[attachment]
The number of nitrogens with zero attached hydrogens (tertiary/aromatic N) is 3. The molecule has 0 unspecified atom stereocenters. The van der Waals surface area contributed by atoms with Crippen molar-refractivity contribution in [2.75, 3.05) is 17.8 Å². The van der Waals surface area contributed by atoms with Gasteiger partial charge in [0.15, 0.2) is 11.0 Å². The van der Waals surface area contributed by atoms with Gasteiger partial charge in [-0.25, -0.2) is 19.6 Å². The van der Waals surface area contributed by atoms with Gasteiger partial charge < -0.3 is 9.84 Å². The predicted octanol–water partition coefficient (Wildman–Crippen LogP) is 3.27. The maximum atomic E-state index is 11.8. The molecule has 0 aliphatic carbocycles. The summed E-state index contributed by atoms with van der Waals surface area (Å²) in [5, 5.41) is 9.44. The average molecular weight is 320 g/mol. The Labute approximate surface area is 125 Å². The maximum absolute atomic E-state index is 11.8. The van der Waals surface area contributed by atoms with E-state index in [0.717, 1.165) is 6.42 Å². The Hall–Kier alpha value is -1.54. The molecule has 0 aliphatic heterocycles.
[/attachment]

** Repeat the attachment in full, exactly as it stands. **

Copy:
The number of nitrogens with zero attached hydrogens (tertiary/aromatic N) is 3. The molecule has 0 unspecified atom stereocenters. The van der Waals surface area contributed by atoms with Crippen molar-refractivity contribution in [2.75, 3.05) is 17.8 Å². The van der Waals surface area contributed by atoms with Gasteiger partial charge in [0.15, 0.2) is 11.0 Å². The van der Waals surface area contributed by atoms with Gasteiger partial charge in [-0.25, -0.2) is 19.6 Å². The van der Waals surface area contributed by atoms with Gasteiger partial charge < -0.3 is 9.84 Å². The predicted octanol–water partition coefficient (Wildman–Crippen LogP) is 3.27. The maximum atomic E-state index is 11.8. The molecule has 0 aliphatic carbocycles. The summed E-state index contributed by atoms with van der Waals surface area (Å²) in [5, 5.41) is 9.44. The average molecular weight is 320 g/mol. The Labute approximate surface area is 125 Å². The maximum absolute atomic E-state index is 11.8. The van der Waals surface area contributed by atoms with E-state index in [0.717, 1.165) is 6.42 Å². The Hall–Kier alpha value is -1.54. The molecule has 0 aliphatic heterocycles.